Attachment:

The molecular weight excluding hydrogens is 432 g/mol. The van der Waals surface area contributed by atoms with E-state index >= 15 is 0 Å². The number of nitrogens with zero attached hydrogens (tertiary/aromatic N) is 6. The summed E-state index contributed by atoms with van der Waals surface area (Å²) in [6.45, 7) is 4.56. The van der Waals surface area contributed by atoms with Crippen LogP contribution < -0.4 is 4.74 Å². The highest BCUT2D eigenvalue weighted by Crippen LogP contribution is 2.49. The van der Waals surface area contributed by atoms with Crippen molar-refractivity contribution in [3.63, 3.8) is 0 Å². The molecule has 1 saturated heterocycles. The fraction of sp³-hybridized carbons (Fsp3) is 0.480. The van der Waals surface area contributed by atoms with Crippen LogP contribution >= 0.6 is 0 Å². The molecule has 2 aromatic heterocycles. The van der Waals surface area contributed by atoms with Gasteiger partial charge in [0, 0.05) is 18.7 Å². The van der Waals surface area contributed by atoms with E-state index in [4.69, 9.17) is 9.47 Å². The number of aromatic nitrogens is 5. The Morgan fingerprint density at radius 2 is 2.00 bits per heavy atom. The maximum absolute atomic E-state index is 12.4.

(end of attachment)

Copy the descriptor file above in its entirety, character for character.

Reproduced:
The molecular weight excluding hydrogens is 432 g/mol. The van der Waals surface area contributed by atoms with E-state index >= 15 is 0 Å². The number of nitrogens with zero attached hydrogens (tertiary/aromatic N) is 6. The summed E-state index contributed by atoms with van der Waals surface area (Å²) in [6.45, 7) is 4.56. The van der Waals surface area contributed by atoms with Crippen LogP contribution < -0.4 is 4.74 Å². The highest BCUT2D eigenvalue weighted by Crippen LogP contribution is 2.49. The van der Waals surface area contributed by atoms with Crippen molar-refractivity contribution in [3.63, 3.8) is 0 Å². The molecule has 1 saturated heterocycles. The fraction of sp³-hybridized carbons (Fsp3) is 0.480. The van der Waals surface area contributed by atoms with Crippen LogP contribution >= 0.6 is 0 Å². The molecule has 2 aromatic heterocycles. The van der Waals surface area contributed by atoms with Gasteiger partial charge in [0, 0.05) is 18.7 Å². The van der Waals surface area contributed by atoms with E-state index in [4.69, 9.17) is 9.47 Å². The number of aromatic nitrogens is 5. The Morgan fingerprint density at radius 2 is 2.00 bits per heavy atom. The maximum absolute atomic E-state index is 12.4.